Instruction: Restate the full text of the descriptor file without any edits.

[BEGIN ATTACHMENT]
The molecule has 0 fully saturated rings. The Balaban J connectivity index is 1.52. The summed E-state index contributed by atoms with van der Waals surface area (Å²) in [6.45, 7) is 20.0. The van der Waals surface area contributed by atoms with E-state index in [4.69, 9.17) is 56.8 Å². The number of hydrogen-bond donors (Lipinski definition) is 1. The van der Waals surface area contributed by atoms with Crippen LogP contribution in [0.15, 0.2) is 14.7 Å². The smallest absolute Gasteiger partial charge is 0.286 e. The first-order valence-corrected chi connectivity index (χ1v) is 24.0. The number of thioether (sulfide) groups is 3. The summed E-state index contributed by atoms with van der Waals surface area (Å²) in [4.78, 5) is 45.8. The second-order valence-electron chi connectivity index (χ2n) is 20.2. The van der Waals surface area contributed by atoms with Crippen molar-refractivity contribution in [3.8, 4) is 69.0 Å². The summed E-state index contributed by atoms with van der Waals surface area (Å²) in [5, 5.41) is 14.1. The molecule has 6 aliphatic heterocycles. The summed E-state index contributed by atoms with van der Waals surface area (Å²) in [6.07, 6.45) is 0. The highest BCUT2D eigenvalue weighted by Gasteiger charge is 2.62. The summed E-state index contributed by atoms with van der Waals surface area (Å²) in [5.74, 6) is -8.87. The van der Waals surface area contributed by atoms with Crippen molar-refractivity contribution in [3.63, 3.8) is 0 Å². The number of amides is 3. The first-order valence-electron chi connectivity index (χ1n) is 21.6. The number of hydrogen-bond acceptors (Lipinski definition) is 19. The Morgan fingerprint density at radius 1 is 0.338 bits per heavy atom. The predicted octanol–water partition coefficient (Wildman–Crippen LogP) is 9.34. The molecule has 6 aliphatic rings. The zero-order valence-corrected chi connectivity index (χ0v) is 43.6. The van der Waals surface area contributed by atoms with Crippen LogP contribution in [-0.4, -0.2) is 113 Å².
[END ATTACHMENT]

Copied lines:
The molecule has 0 fully saturated rings. The Balaban J connectivity index is 1.52. The summed E-state index contributed by atoms with van der Waals surface area (Å²) in [6.45, 7) is 20.0. The van der Waals surface area contributed by atoms with E-state index in [4.69, 9.17) is 56.8 Å². The number of hydrogen-bond donors (Lipinski definition) is 1. The van der Waals surface area contributed by atoms with Crippen LogP contribution in [0.15, 0.2) is 14.7 Å². The smallest absolute Gasteiger partial charge is 0.286 e. The first-order valence-corrected chi connectivity index (χ1v) is 24.0. The number of thioether (sulfide) groups is 3. The summed E-state index contributed by atoms with van der Waals surface area (Å²) in [4.78, 5) is 45.8. The second-order valence-electron chi connectivity index (χ2n) is 20.2. The van der Waals surface area contributed by atoms with Crippen molar-refractivity contribution in [3.8, 4) is 69.0 Å². The summed E-state index contributed by atoms with van der Waals surface area (Å²) in [5, 5.41) is 14.1. The molecule has 6 aliphatic heterocycles. The summed E-state index contributed by atoms with van der Waals surface area (Å²) in [6.07, 6.45) is 0. The highest BCUT2D eigenvalue weighted by Gasteiger charge is 2.62. The summed E-state index contributed by atoms with van der Waals surface area (Å²) in [5.74, 6) is -8.87. The van der Waals surface area contributed by atoms with Crippen molar-refractivity contribution in [3.63, 3.8) is 0 Å². The number of amides is 3. The first-order valence-electron chi connectivity index (χ1n) is 21.6. The number of hydrogen-bond acceptors (Lipinski definition) is 19. The Morgan fingerprint density at radius 1 is 0.338 bits per heavy atom. The predicted octanol–water partition coefficient (Wildman–Crippen LogP) is 9.34. The molecule has 6 aliphatic rings. The zero-order valence-corrected chi connectivity index (χ0v) is 43.6. The van der Waals surface area contributed by atoms with Crippen LogP contribution in [-0.4, -0.2) is 113 Å².